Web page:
In 2001, KB Toy Stores managed to snare a G.I. Joe exclusive. Despite the heavy emphasis on "military realism" that dominated the 2000 and 2001 Hasbro offerings, KB managed to acquire the rights to the legendary Manimals figures. To much fanfare, they released the oddball toys in separate waves. The first wave consisted of Iguanus, Slythor and Warwolf. This wave was dead on arrival at retail. Within weeks, Manimals were backed up at every KB Toy Store in the country. No one wanted them. So, the planned second wave of Manimals was cancelled: making them the only twice cancelled concept in G.I. Joe history.
There are a lot of reasons why this all happened. A powerful person inside the KB family was a huge G.I. Joe fan. And he, likely, had a lot to do with these forgotten concepts getting resurrected. But, at the time, the hype of Manimals far outweighed their actual popularity. While lots of carded Manimal figures had sold for around $1,000 each in the mid 1990's: the same figures were sitting unsold at half that price at the turn of the century. The collectors of the day found the figures too far removed from what Joe should have been. And, as such, those collectors had no interest in them: even if they were the most famous unproduced item in the Joe line at the time.
At the time, I was a Star Brigade junkie. I saw the first three figures in the stores and didn't buy them. They held no appeal to me. Finally, after a month or so, I broke down. KB's online arm was participating in the ridiculous Star Wars clearance sales of that time. They had Stormtroopers in stock and I ordered a ton of them. The price was stupidly low. So, seeing that they had the Manimals in stock, too, I added the three figures to my order. If not for the cheap Star Wars figs, I'd probably have left the Manimals behind.
But, in relative terms, the second wave of Manimals probably contained the more interesting molds from the series. In this case, we see the Vortex figure. As a closed up design, Vortex isn't all that spectacular. He looks like a bulky, armored knight. If he didn't open up, the figure would look right at home among a number of mid 1990's toy lines. The special part of the figure occurs when you open him up, though. Inside, you find a a super creepy, 6 nippled, smiling alien who's pointing to the sky. (Or, kind of flipping you off. Not that there's a message in there.)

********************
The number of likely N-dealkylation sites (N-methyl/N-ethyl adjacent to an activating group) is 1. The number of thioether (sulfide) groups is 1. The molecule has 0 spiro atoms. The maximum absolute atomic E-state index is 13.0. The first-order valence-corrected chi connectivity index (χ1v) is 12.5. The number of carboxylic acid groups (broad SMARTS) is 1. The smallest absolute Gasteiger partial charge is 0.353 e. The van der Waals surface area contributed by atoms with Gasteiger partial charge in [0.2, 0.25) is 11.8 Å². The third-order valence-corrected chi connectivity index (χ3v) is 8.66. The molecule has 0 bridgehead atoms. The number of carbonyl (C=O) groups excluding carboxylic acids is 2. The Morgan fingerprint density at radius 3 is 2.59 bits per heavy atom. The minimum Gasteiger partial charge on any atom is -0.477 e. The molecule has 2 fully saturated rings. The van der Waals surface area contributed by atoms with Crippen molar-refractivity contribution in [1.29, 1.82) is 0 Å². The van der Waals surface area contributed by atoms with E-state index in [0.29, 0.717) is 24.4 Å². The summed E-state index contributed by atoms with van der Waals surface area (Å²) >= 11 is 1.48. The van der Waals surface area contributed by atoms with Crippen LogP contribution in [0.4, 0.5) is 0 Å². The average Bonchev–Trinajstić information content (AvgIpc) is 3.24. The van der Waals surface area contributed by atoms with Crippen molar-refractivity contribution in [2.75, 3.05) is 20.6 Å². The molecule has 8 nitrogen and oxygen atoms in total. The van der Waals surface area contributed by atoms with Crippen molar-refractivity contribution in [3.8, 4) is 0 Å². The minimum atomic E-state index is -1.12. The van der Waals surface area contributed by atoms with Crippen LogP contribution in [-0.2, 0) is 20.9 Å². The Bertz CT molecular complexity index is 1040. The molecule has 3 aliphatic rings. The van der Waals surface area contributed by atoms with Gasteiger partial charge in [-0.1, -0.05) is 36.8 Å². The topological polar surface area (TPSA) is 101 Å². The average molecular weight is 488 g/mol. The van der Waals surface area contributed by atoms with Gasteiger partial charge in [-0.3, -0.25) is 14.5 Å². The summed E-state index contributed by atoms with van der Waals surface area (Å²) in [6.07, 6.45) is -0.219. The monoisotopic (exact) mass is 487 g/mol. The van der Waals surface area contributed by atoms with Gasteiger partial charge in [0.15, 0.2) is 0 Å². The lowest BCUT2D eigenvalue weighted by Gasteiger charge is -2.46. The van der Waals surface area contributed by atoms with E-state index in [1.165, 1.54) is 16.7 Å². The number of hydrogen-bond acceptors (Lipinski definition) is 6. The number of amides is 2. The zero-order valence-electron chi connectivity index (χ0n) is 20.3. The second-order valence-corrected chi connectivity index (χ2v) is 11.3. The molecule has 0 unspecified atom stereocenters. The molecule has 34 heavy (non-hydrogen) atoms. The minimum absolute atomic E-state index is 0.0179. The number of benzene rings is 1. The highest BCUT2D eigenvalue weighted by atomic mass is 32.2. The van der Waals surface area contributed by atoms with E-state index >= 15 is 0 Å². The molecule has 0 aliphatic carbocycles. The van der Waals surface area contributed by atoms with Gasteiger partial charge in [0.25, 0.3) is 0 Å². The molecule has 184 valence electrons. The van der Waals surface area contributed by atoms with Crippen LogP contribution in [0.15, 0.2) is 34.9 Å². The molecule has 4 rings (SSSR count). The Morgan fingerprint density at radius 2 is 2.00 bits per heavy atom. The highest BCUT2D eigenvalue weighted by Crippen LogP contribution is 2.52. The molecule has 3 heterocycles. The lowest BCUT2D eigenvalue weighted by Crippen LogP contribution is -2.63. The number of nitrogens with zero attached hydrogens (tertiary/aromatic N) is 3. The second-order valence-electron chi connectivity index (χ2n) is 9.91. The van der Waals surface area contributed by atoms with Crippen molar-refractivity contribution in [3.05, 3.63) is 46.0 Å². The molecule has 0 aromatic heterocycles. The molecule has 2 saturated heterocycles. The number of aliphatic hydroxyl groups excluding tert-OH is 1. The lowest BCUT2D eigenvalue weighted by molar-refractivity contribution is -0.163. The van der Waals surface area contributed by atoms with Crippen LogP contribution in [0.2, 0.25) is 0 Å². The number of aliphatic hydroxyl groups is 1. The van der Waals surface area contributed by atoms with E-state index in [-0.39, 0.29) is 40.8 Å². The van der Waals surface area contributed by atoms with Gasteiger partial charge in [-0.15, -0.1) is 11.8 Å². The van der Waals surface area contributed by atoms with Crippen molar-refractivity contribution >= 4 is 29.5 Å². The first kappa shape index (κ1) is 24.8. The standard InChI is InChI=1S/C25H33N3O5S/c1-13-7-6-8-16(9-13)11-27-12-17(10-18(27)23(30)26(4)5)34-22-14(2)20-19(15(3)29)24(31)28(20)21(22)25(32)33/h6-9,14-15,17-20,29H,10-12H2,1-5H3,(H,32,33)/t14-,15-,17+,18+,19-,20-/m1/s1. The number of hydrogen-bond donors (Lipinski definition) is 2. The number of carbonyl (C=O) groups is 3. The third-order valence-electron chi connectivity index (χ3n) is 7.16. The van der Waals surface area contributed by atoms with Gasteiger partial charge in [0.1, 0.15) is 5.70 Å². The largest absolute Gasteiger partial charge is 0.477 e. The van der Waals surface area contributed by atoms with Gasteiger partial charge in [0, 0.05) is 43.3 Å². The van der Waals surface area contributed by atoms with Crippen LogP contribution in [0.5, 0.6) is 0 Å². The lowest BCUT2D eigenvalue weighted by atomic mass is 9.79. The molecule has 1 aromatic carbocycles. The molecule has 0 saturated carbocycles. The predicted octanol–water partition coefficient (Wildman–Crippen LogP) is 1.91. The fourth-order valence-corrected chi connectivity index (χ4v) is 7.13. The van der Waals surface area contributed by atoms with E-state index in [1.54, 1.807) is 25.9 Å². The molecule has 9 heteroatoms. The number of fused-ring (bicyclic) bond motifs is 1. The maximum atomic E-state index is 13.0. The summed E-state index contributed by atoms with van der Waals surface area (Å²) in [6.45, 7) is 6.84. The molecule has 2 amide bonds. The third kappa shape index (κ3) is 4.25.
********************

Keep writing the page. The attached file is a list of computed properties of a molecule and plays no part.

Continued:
Like all the Manimals, Vortex is not great. But, just for sheer weirdness, the character has some value. He's just so out there. It's doubtful that Vortex would be any more popular than the other 5 Manimals had all 6 been released at retail. But, the stupid little alien inside is something a little different and kind of makes me want this guy.
In actuality, the unproduced 2001 Manimals are probably rarer than the 1994 unproduced Manimals. It's just that no one really cares about the repaints in relation to the originals. This figure is weird and strange and completely not a G.I. Joe figure. And, all that makes it better. Manimals aren't for everyone. But, things like this Vortex show why. I'm torn as to whether I'd have bought the 2nd wave of Manimals in 2001 had they been released. On some level, I think I would have since I was kind of a completist back then. But, I was also on an extremely limited budget in 2001 and 2002 and it's very probable that $30 worth of Manimals would not have made the cut of items I purchased.
This Vortex, though, remains a reminder of what Joe could have been. I think that if KB had, instead, offered a 6 figure set of unproduced 1995 Battle Corps Ranger figures, all six would have been made and they'd be among the most desired figures from the ARAHC era of the early 2000's. Instead, we got 1/2 of the Manimal run since collector interest wasn't strong enough to justify a second wave.